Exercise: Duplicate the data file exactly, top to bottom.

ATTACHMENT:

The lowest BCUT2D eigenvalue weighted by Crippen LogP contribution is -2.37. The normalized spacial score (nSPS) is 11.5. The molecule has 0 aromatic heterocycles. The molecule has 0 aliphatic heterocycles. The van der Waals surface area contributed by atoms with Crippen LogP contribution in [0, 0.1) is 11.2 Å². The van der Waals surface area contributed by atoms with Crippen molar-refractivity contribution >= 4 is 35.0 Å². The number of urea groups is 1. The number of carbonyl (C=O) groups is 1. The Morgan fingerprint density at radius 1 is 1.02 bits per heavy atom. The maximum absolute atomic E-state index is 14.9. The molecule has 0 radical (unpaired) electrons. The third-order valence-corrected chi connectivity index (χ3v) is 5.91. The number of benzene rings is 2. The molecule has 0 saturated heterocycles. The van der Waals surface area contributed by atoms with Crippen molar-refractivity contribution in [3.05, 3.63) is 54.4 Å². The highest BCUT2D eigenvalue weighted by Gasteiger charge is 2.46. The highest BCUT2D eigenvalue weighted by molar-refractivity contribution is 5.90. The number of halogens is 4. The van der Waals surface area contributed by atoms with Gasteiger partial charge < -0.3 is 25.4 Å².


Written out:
The lowest BCUT2D eigenvalue weighted by Crippen LogP contribution is -2.37. The normalized spacial score (nSPS) is 11.5. The molecule has 0 aromatic heterocycles. The molecule has 0 aliphatic heterocycles. The van der Waals surface area contributed by atoms with Crippen LogP contribution in [0, 0.1) is 11.2 Å². The van der Waals surface area contributed by atoms with Crippen molar-refractivity contribution >= 4 is 35.0 Å². The number of urea groups is 1. The number of carbonyl (C=O) groups is 1. The Morgan fingerprint density at radius 1 is 1.02 bits per heavy atom. The maximum absolute atomic E-state index is 14.9. The molecule has 0 radical (unpaired) electrons. The third-order valence-corrected chi connectivity index (χ3v) is 5.91. The number of benzene rings is 2. The molecule has 0 saturated heterocycles. The van der Waals surface area contributed by atoms with Crippen molar-refractivity contribution in [3.05, 3.63) is 54.4 Å². The highest BCUT2D eigenvalue weighted by Gasteiger charge is 2.46. The highest BCUT2D eigenvalue weighted by molar-refractivity contribution is 5.90. The number of halogens is 4. The van der Waals surface area contributed by atoms with Gasteiger partial charge < -0.3 is 25.4 Å².